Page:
By David Griffiths, Immediate Past President
For Parramatta Toastmasters, an audience of just 25 people or so really does feel on the small side. I suspect that was the impression many members had at our last meeting – the “inside” seats were notably empty, and the Chairman had begun counting/re-counting the members present to make sure we had a quorum!
In comparison with some of the big club meetings, like Christmas, Changeover and the Club Birthday, the room was very subdued indeed. But even though I relish those crowded, energetic gatherings, I’ve come to realise that working a smaller group can really be rewarding as a speaker.
I think back to our 2010 Birthday – 2001 World Champion of Public Speaking Darren La Croix was our guest and the room showed it. Over 70 people were crammed in; Darren himself ended up putting out extra chairs at the back of the room to take the guests who continued to arrive. With an upbeat table topics session, a speech from Darren and several Past Presidents giving memorable presentations, the entire audience buzzed for the full 3.5 hours (another meeting I couldn’t close on time)!
The small and relatively spread-out group at the last meeting was unlikely to finish with that level of energy; without going into a discussion on thermodynamics which nobody will enjoy, you notice the small audience most when humour is being used. Barbara and Kirisha both gave humorous speeches on the night, as well as a punchy Larfmaster assignment from Melanie Wilson – they all did a great job designing and delivering humorous material, but I hope they know that a slightly bigger audience would have responded much more vigorously. People laugh more freely and loudly when people are laughing around them, so a sparse crowd really pulls the responses back! If Barbara, Kirisha and Melanie gave the same speeches again to a bigger group, the responses would be quite different!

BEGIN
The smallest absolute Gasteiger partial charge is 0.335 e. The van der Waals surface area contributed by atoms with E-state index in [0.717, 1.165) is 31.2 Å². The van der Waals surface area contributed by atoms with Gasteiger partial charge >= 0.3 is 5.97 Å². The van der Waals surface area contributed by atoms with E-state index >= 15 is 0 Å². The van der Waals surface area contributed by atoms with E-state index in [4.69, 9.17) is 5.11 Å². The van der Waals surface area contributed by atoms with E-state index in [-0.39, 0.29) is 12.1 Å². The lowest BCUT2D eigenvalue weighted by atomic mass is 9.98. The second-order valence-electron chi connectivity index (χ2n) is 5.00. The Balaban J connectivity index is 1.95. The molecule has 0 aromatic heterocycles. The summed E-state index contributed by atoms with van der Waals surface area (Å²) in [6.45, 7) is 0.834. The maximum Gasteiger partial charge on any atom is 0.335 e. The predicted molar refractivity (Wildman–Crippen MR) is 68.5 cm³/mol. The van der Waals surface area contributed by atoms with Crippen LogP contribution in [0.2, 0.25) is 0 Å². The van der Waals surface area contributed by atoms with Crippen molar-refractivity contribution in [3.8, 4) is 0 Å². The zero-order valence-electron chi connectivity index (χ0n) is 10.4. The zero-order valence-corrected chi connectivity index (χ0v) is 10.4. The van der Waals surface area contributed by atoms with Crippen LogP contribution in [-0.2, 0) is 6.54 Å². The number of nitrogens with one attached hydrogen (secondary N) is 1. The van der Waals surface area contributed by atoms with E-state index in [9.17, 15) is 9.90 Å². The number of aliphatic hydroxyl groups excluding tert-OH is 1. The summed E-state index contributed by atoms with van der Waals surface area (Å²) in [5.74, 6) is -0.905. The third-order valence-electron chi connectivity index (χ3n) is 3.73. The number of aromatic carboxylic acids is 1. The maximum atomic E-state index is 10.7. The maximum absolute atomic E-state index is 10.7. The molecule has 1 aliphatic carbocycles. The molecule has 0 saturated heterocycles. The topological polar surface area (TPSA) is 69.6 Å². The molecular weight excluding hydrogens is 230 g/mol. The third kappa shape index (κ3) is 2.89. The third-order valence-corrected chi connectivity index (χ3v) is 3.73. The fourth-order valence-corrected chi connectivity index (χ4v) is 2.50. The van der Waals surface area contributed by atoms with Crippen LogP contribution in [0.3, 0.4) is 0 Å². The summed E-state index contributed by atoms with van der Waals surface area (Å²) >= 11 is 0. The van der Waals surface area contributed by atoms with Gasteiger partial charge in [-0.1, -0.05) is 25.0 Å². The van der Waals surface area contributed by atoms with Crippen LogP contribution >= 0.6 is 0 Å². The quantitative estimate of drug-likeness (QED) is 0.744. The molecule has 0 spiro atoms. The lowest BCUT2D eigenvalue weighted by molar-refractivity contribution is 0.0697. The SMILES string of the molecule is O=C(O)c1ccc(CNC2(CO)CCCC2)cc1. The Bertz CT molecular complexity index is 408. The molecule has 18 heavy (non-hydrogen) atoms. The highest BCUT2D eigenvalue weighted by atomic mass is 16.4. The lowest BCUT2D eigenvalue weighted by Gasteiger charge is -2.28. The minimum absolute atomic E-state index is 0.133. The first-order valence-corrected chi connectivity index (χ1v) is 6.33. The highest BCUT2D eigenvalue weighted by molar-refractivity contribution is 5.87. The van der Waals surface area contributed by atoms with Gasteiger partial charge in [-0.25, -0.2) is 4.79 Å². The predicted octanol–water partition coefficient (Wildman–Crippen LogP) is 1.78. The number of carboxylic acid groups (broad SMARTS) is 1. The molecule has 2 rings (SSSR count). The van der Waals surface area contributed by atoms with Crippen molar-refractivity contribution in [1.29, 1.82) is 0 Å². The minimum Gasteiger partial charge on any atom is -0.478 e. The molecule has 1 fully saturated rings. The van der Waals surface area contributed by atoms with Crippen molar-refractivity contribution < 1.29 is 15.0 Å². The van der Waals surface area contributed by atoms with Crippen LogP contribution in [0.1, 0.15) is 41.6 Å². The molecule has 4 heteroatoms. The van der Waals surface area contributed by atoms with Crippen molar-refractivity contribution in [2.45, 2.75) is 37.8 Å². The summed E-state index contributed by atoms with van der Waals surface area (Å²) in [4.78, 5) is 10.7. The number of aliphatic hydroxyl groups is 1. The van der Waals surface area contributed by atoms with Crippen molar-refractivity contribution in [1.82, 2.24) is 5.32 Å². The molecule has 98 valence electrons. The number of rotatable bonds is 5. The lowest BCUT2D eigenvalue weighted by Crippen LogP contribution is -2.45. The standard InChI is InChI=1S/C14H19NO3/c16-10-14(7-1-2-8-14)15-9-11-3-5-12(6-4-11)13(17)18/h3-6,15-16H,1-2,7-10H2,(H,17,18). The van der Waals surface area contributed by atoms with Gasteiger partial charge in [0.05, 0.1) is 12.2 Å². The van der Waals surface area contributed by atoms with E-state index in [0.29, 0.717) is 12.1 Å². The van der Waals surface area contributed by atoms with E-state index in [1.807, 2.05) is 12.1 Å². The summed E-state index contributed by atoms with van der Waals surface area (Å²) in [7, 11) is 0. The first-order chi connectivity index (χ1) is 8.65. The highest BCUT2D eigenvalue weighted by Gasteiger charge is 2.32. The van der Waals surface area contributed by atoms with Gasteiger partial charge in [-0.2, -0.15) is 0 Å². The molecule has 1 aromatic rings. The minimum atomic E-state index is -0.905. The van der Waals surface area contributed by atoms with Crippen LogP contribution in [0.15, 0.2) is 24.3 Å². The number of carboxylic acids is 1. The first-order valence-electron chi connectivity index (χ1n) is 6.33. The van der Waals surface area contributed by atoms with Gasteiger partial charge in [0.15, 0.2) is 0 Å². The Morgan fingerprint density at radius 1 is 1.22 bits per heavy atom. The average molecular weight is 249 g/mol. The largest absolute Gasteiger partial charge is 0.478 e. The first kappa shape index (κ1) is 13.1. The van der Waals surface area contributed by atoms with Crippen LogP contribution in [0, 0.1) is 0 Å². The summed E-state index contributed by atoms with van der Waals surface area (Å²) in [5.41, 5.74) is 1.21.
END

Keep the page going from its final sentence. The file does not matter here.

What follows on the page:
I don’t want to put down a small audience though – in truth, some of my favourite meetings have been just like last week. Small groups that feel and sound much more intimate. You can really work with each person – get eye contact all around and feel how everyone is responding emotionally. It also means that more people get involved in the meeting. We had good fun debating several questions under Demian’s Chairmanship (in fact it took about 8 minutes to decide not to confirm the minutes of the previous meeting)! People who rarely interject during the business session suddenly found themselves moving procedural motions or raising points of order.
So what I see in a club meeting with lots of people is an opportunity to push the energy around the room, to feel the response to humour from the audience and go home buzzing.
The small crowd is much more intimate. You can get up close to each other, work face-to-face, have people involved all the way through.
I get a buzz from that too – should I wish that less of you would turn up to see it?